The other runners, all under a buffed 30 years of age, they take off like pumped shots from that starting line. And scruffy old Cliff staggers forward. He doesn’t run. Shuffles, more like it. Straight back. Arms dangling. Feet awkwardly shuffling along.

Cliff eats dust.

For 18 hours, the racers blow down the road, far down the road, and old Cliff shuffles on behind.

Come the pitch black of night, the runners in their $400 ergonomic Nikes and Adidas, lay down by the roadside, because that’s the plan to win an ultra-marathon, to run 544 straight miles: 18 hours of running, 6 hours of sleeping, rinse and repeat for 5 days, 6 days, 7 days.

The dark falls in. Runners sleep. Cameras get turned off. Reporters go to bed.

And through the black night, one 61-year-old man far behind keeps shuffling on.

Cliff Young runs on through the night and there is a Light that shines in the darkness, and the darkness does not master it.

Cliff Young runs on through the dark — because he didn’t know you were supposed to stop.

The accepted way professional runners approached the race was to run 18 hours, sleep 6, for7 days straight. But Cliff Young didn’t know that. He didn’t know the accepted way. He only knew what he did regularly back home, the way he had always done it: You run through the dark.

Turns out when Cliff Young said he gathered sheep around his farm for three days, he meant he’d run across 2,000 acres of farmland for three days straight without stopping or sleeping, without the dark ever stopping him. You gathered sheep by running through the dark.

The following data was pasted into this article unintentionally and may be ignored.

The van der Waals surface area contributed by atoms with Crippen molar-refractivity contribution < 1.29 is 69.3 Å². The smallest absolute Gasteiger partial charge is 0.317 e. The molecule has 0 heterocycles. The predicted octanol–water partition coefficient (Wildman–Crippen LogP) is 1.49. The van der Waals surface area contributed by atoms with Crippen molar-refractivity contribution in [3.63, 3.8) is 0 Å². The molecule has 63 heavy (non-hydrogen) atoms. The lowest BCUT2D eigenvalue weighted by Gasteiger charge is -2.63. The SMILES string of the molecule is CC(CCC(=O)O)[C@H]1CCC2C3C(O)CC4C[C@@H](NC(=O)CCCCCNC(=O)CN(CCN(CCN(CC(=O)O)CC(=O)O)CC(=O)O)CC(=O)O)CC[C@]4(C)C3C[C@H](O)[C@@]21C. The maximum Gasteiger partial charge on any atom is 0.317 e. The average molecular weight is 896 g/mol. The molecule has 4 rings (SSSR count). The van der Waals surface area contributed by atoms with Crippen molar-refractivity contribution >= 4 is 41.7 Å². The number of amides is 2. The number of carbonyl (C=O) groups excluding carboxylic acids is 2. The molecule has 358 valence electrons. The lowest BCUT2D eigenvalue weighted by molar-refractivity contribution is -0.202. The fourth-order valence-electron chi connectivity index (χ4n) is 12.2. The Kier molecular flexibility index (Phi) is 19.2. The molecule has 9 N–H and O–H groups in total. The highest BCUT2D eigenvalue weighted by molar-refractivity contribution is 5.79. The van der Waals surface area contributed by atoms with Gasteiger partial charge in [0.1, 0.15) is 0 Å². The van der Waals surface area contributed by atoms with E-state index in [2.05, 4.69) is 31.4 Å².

So along the endless stretches of highway, a tiny shadow of an old man shuffled along, one foot after another, right through the heat, right through the night. Cliff gained ground.

 

Cliff gained ground because he didn’t lose ground to the dark. Cliff gained ground because he ran through the dark.

And somewhere at the outset of the night, Cliff Young in his overalls, he shuffled passed the toned runners half his age. And by the morning light, teethless Cliff Young who wasn’t young at all, he was a tiny shadow — far, far ahead of the professional athletes.

UnknownFor five days, fifteen hours, and four minutes straight, Cliff Young ran, never once stopping for the dark – never stopping until the old sheep farmer crossed the finish line – First. He crossed the finish line first. Beating a world record. By two. whole. days.

The second place runner crossed the finish line 9 hours after old Cliff.

And when they handed old Cliff Young his $10,000 prize , he said he hadn’t known there was a prize. Said he’d run for the wonder of it. Said that all the other runners had worked hard too. So Cliff Young waited at the finish line and handed each of the runners an equal share of the 10K.

And then the old cahoot in boots walked a way without a penny for the race but with all the hearts of whole world.

While others run fast, you can just shuffle with perseverance.
While others impress, you can simply press on.
While others stop for the dark, you can run through the dark.

The race is won by those who keep running through the dark.

When those reporters asked Old Cliff that afterward, what had kept him running through the nights, Cliff had said, “I imagined I was outrunning a storm to gather up my sheep.””